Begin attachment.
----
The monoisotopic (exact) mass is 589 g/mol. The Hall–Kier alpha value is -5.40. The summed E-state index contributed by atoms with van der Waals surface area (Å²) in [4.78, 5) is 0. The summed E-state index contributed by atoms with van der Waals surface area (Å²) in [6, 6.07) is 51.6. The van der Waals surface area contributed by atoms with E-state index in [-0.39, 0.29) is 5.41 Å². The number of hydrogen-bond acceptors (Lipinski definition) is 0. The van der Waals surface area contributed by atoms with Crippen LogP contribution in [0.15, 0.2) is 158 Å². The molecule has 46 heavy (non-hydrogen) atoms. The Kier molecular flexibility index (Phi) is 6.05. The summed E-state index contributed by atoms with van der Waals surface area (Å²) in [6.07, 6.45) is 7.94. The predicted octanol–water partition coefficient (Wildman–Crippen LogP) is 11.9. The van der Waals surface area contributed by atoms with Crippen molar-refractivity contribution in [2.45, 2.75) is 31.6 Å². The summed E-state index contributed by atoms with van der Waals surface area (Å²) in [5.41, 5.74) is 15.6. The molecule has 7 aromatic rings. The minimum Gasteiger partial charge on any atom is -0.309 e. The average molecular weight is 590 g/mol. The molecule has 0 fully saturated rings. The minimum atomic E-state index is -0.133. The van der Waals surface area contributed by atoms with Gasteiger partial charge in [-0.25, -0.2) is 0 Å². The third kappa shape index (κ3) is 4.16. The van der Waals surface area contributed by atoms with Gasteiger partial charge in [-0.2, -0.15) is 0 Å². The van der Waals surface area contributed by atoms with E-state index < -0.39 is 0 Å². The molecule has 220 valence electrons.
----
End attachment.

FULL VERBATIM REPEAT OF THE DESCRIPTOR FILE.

The monoisotopic (exact) mass is 589 g/mol. The Hall–Kier alpha value is -5.40. The summed E-state index contributed by atoms with van der Waals surface area (Å²) in [4.78, 5) is 0. The summed E-state index contributed by atoms with van der Waals surface area (Å²) in [6, 6.07) is 51.6. The van der Waals surface area contributed by atoms with E-state index in [-0.39, 0.29) is 5.41 Å². The number of hydrogen-bond acceptors (Lipinski definition) is 0. The van der Waals surface area contributed by atoms with Crippen LogP contribution in [0.15, 0.2) is 158 Å². The molecule has 46 heavy (non-hydrogen) atoms. The Kier molecular flexibility index (Phi) is 6.05. The summed E-state index contributed by atoms with van der Waals surface area (Å²) in [6.07, 6.45) is 7.94. The predicted octanol–water partition coefficient (Wildman–Crippen LogP) is 11.9. The van der Waals surface area contributed by atoms with Crippen molar-refractivity contribution in [2.45, 2.75) is 31.6 Å². The summed E-state index contributed by atoms with van der Waals surface area (Å²) in [5.41, 5.74) is 15.6. The molecule has 7 aromatic rings. The minimum Gasteiger partial charge on any atom is -0.309 e. The average molecular weight is 590 g/mol. The molecule has 0 fully saturated rings. The minimum atomic E-state index is -0.133. The van der Waals surface area contributed by atoms with Gasteiger partial charge in [-0.25, -0.2) is 0 Å². The third kappa shape index (κ3) is 4.16. The van der Waals surface area contributed by atoms with Gasteiger partial charge in [-0.2, -0.15) is 0 Å². The van der Waals surface area contributed by atoms with E-state index < -0.39 is 0 Å². The molecule has 220 valence electrons.